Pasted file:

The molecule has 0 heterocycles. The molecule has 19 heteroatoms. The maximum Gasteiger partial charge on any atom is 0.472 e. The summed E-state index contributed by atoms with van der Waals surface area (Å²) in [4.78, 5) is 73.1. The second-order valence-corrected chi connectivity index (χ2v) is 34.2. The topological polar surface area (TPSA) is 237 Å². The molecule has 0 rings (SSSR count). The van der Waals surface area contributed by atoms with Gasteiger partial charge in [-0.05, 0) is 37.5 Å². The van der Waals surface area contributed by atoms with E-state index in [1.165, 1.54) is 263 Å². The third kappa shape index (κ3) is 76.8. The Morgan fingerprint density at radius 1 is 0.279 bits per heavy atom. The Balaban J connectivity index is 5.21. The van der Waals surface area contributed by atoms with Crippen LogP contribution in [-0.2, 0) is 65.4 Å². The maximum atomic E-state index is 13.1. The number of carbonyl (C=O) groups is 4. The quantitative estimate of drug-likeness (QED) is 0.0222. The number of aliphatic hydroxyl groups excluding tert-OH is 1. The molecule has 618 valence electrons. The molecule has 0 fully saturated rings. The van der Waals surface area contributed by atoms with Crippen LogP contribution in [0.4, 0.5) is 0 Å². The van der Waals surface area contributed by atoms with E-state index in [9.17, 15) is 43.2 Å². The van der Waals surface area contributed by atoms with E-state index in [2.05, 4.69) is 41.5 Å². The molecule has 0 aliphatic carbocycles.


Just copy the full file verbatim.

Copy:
The molecule has 0 heterocycles. The molecule has 19 heteroatoms. The maximum Gasteiger partial charge on any atom is 0.472 e. The summed E-state index contributed by atoms with van der Waals surface area (Å²) in [4.78, 5) is 73.1. The second-order valence-corrected chi connectivity index (χ2v) is 34.2. The topological polar surface area (TPSA) is 237 Å². The molecule has 0 rings (SSSR count). The van der Waals surface area contributed by atoms with Gasteiger partial charge in [-0.05, 0) is 37.5 Å². The van der Waals surface area contributed by atoms with E-state index in [1.165, 1.54) is 263 Å². The third kappa shape index (κ3) is 76.8. The Morgan fingerprint density at radius 1 is 0.279 bits per heavy atom. The Balaban J connectivity index is 5.21. The van der Waals surface area contributed by atoms with Crippen LogP contribution in [-0.2, 0) is 65.4 Å². The maximum atomic E-state index is 13.1. The number of carbonyl (C=O) groups is 4. The quantitative estimate of drug-likeness (QED) is 0.0222. The number of aliphatic hydroxyl groups excluding tert-OH is 1. The molecule has 618 valence electrons. The molecule has 0 fully saturated rings. The van der Waals surface area contributed by atoms with Crippen LogP contribution in [0.4, 0.5) is 0 Å². The van der Waals surface area contributed by atoms with E-state index in [9.17, 15) is 43.2 Å². The van der Waals surface area contributed by atoms with E-state index in [2.05, 4.69) is 41.5 Å². The molecule has 0 aliphatic carbocycles.